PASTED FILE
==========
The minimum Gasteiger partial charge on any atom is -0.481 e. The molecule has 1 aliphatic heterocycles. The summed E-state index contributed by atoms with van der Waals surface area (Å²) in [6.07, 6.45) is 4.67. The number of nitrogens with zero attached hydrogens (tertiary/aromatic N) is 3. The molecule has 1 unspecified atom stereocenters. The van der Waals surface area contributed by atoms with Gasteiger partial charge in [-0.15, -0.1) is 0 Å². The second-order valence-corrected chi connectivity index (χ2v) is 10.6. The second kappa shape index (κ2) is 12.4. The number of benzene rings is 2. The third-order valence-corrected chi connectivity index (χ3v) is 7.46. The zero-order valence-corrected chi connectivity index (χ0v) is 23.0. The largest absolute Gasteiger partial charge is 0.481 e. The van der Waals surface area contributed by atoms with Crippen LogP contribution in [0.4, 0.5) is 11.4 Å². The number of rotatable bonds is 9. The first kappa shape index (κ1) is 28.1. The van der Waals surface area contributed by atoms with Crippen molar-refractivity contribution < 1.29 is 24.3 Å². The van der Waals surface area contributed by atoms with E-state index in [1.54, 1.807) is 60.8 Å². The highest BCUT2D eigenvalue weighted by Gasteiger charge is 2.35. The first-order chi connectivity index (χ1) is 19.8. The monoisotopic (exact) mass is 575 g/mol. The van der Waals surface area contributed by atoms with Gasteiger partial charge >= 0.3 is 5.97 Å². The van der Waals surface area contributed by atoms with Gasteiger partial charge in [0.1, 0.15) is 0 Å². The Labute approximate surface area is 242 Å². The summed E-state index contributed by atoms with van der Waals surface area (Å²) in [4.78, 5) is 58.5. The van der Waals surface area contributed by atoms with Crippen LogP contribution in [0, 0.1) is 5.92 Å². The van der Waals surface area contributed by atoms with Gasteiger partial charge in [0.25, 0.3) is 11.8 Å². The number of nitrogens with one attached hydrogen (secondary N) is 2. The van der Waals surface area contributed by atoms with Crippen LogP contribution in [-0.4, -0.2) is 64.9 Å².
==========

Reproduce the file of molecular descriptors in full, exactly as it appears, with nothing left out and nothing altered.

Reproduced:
The minimum Gasteiger partial charge on any atom is -0.481 e. The molecule has 1 aliphatic heterocycles. The summed E-state index contributed by atoms with van der Waals surface area (Å²) in [6.07, 6.45) is 4.67. The number of nitrogens with zero attached hydrogens (tertiary/aromatic N) is 3. The molecule has 1 unspecified atom stereocenters. The van der Waals surface area contributed by atoms with Gasteiger partial charge in [-0.15, -0.1) is 0 Å². The second-order valence-corrected chi connectivity index (χ2v) is 10.6. The second kappa shape index (κ2) is 12.4. The number of benzene rings is 2. The third-order valence-corrected chi connectivity index (χ3v) is 7.46. The zero-order valence-corrected chi connectivity index (χ0v) is 23.0. The largest absolute Gasteiger partial charge is 0.481 e. The van der Waals surface area contributed by atoms with Crippen LogP contribution in [0.4, 0.5) is 11.4 Å². The number of rotatable bonds is 9. The first kappa shape index (κ1) is 28.1. The van der Waals surface area contributed by atoms with Crippen molar-refractivity contribution < 1.29 is 24.3 Å². The van der Waals surface area contributed by atoms with E-state index in [1.54, 1.807) is 60.8 Å². The highest BCUT2D eigenvalue weighted by Gasteiger charge is 2.35. The first-order chi connectivity index (χ1) is 19.8. The monoisotopic (exact) mass is 575 g/mol. The van der Waals surface area contributed by atoms with Gasteiger partial charge >= 0.3 is 5.97 Å². The van der Waals surface area contributed by atoms with Gasteiger partial charge in [0.1, 0.15) is 0 Å². The Labute approximate surface area is 242 Å². The summed E-state index contributed by atoms with van der Waals surface area (Å²) in [4.78, 5) is 58.5. The van der Waals surface area contributed by atoms with Crippen LogP contribution in [0, 0.1) is 5.92 Å². The van der Waals surface area contributed by atoms with Gasteiger partial charge in [0.25, 0.3) is 11.8 Å². The number of nitrogens with one attached hydrogen (secondary N) is 2. The van der Waals surface area contributed by atoms with Crippen LogP contribution in [-0.4, -0.2) is 64.9 Å².